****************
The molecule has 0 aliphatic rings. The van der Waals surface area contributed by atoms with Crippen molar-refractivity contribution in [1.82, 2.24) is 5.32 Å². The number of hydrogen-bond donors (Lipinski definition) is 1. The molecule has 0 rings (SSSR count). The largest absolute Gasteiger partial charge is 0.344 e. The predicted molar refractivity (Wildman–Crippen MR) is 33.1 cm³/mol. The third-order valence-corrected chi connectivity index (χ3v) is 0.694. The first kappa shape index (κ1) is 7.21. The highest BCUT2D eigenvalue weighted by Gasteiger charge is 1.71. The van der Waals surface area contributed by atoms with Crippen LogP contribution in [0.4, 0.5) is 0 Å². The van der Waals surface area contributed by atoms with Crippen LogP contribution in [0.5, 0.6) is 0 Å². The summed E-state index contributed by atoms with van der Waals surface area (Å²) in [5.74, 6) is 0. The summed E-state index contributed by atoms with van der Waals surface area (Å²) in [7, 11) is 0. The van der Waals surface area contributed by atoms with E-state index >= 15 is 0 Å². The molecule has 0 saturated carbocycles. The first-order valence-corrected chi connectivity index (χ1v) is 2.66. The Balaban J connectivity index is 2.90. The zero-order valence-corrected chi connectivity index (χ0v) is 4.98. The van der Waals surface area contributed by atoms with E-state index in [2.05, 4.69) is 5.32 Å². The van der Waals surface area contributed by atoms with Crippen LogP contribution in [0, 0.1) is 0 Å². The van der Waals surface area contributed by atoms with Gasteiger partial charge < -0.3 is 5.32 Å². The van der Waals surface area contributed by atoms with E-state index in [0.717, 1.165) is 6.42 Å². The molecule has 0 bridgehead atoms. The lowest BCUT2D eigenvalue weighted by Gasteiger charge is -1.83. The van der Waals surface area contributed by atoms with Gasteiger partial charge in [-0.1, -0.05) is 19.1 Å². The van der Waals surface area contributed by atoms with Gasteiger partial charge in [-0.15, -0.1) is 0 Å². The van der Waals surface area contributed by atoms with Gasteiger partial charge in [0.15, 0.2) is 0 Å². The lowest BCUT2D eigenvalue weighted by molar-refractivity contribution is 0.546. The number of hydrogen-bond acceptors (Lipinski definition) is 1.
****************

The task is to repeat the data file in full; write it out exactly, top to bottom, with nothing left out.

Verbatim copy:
The molecule has 0 aliphatic rings. The van der Waals surface area contributed by atoms with Crippen molar-refractivity contribution in [1.82, 2.24) is 5.32 Å². The number of hydrogen-bond donors (Lipinski definition) is 1. The molecule has 0 rings (SSSR count). The largest absolute Gasteiger partial charge is 0.344 e. The predicted molar refractivity (Wildman–Crippen MR) is 33.1 cm³/mol. The third-order valence-corrected chi connectivity index (χ3v) is 0.694. The first kappa shape index (κ1) is 7.21. The highest BCUT2D eigenvalue weighted by Gasteiger charge is 1.71. The van der Waals surface area contributed by atoms with Crippen LogP contribution in [0.4, 0.5) is 0 Å². The van der Waals surface area contributed by atoms with Crippen LogP contribution in [0.5, 0.6) is 0 Å². The summed E-state index contributed by atoms with van der Waals surface area (Å²) in [5.74, 6) is 0. The summed E-state index contributed by atoms with van der Waals surface area (Å²) in [7, 11) is 0. The van der Waals surface area contributed by atoms with E-state index >= 15 is 0 Å². The molecule has 0 saturated carbocycles. The first-order valence-corrected chi connectivity index (χ1v) is 2.66. The Balaban J connectivity index is 2.90. The zero-order valence-corrected chi connectivity index (χ0v) is 4.98. The van der Waals surface area contributed by atoms with E-state index in [2.05, 4.69) is 5.32 Å². The van der Waals surface area contributed by atoms with Crippen LogP contribution in [0, 0.1) is 0 Å². The van der Waals surface area contributed by atoms with Gasteiger partial charge < -0.3 is 5.32 Å². The van der Waals surface area contributed by atoms with E-state index in [0.717, 1.165) is 6.42 Å². The molecule has 0 bridgehead atoms. The lowest BCUT2D eigenvalue weighted by Gasteiger charge is -1.83. The van der Waals surface area contributed by atoms with Gasteiger partial charge in [-0.1, -0.05) is 19.1 Å². The van der Waals surface area contributed by atoms with Gasteiger partial charge in [-0.15, -0.1) is 0 Å². The van der Waals surface area contributed by atoms with Gasteiger partial charge in [0.15, 0.2) is 0 Å². The lowest BCUT2D eigenvalue weighted by molar-refractivity contribution is 0.546. The number of hydrogen-bond acceptors (Lipinski definition) is 1.